I thought it would
...more
Gábor Vészi
Jan 18, 2017 Gábor Vészi rated it really liked it
Extremely dense. This is maybe the first book that I wish I would have read in a book form instead of audiobook. There were several times when I had to stop the book to give myself time to process some of the thoughts/sentences. I even had to rewind some parts to get all the details. I think I'll have to reread this book.
Jeffrey
Nov 22, 2014 Jeffrey rated it it was ok
This book was a disappointment. It is the first book of this type that I have found wanting. The author is surely an enlightened individual who can teach us all much about how to live our lives. Unfortunately, this book is not the way. His metaphors are stretched beyond comprehension. Perhaps he assumes that we are familiar with his tradition and we know what he means by the Sun in the West or the Sun in the East, but it just doesn't translate. His analogies are hard to follow and don't even mak ...more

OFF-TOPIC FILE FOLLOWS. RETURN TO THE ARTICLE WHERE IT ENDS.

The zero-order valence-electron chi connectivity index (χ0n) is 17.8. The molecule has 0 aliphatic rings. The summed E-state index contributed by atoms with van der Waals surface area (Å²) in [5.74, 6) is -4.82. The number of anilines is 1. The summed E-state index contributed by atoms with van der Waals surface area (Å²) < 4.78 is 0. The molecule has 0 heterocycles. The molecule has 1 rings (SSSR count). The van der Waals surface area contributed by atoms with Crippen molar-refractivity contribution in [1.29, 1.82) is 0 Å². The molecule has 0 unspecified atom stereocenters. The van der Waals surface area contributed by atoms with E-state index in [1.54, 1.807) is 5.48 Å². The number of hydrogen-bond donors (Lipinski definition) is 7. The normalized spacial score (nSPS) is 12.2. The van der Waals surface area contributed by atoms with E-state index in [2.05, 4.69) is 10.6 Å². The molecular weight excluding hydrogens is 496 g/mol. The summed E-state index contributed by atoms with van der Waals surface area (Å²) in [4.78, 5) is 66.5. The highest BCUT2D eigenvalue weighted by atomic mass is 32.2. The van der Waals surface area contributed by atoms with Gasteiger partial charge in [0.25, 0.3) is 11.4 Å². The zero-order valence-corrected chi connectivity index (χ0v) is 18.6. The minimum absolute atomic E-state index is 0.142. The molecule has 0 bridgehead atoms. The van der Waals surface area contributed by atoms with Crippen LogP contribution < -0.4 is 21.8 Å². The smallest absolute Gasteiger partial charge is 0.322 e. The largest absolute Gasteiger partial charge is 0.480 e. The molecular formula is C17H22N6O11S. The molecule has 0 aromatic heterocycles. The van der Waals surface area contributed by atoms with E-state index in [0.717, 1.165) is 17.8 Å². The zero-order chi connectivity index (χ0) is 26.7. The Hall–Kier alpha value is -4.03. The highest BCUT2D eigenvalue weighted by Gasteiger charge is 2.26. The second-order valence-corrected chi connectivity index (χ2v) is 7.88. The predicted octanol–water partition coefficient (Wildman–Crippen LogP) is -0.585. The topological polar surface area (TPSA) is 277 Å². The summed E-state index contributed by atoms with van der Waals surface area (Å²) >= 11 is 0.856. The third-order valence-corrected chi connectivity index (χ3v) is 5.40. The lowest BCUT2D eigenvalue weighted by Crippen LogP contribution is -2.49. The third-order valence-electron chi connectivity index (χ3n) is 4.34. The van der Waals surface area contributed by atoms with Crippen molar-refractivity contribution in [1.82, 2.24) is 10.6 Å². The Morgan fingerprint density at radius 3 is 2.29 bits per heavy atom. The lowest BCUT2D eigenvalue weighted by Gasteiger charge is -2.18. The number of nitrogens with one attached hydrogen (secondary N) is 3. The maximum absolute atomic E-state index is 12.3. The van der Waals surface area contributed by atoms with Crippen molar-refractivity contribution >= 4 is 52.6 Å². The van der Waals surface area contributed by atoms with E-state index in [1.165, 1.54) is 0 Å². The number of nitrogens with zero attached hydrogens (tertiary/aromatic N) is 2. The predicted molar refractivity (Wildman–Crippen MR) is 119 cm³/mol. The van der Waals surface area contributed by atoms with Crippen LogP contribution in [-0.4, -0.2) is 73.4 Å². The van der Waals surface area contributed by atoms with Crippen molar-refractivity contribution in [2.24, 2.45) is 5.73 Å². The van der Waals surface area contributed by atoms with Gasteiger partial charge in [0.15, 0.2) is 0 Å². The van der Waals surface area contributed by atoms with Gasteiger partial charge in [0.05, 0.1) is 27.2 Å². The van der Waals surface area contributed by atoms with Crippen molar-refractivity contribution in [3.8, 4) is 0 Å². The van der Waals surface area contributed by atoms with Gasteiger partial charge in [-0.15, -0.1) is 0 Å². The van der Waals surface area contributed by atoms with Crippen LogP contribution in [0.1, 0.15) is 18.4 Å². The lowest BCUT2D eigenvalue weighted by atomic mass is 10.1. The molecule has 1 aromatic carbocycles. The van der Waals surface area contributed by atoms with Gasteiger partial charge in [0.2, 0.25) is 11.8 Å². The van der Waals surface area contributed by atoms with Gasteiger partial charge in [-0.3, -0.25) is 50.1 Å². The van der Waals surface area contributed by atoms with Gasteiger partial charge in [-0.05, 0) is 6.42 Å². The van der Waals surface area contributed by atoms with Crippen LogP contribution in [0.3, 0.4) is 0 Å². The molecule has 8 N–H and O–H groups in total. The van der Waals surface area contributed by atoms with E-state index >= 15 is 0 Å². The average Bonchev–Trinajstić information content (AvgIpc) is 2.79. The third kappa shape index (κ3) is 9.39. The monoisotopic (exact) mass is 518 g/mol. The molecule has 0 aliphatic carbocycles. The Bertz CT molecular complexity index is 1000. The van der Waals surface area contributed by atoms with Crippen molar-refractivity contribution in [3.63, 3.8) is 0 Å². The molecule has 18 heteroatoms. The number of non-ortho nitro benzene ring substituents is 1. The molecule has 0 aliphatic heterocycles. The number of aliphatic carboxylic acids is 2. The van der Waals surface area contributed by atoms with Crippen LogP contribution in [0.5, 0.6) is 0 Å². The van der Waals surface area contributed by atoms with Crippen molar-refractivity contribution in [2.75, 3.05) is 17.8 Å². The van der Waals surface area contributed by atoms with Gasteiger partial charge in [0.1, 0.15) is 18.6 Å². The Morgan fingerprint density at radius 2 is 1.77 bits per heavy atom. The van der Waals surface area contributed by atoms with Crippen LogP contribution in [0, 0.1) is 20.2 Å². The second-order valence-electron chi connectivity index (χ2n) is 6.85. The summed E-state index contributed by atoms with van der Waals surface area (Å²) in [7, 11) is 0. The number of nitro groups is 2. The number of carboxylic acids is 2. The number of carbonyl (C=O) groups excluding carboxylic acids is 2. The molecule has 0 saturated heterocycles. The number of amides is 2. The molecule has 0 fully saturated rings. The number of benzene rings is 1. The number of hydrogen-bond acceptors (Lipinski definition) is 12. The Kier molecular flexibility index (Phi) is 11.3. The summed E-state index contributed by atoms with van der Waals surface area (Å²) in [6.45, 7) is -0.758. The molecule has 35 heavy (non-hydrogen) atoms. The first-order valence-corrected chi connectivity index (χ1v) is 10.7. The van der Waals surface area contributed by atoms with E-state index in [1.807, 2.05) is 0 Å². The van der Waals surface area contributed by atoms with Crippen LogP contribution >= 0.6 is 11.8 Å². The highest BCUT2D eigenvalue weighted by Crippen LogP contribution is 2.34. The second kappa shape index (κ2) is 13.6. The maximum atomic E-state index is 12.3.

Mayra Correa e Castro
Breve nota: Chögyam Trungpa (1940-1987) nasceu no Tibete e já foi reconhecido como uma grande mestre reencarnado. Em 1959, para fugir da perseguição dos comunistas chineses, atravessou os Himalaias a pé e chegou à Índia, onde ficou durante anos. De lá foi pra Inglaterra, onde ensinou meditação e, quando se casou, foi para os Estados Unidos e aí permaneceu. Ele foi um dos primeiros mestres tibetanos a ensinar o budismo em inglês, fundou inúmeros centros, teve centenas de discípulos – entre eles, ...more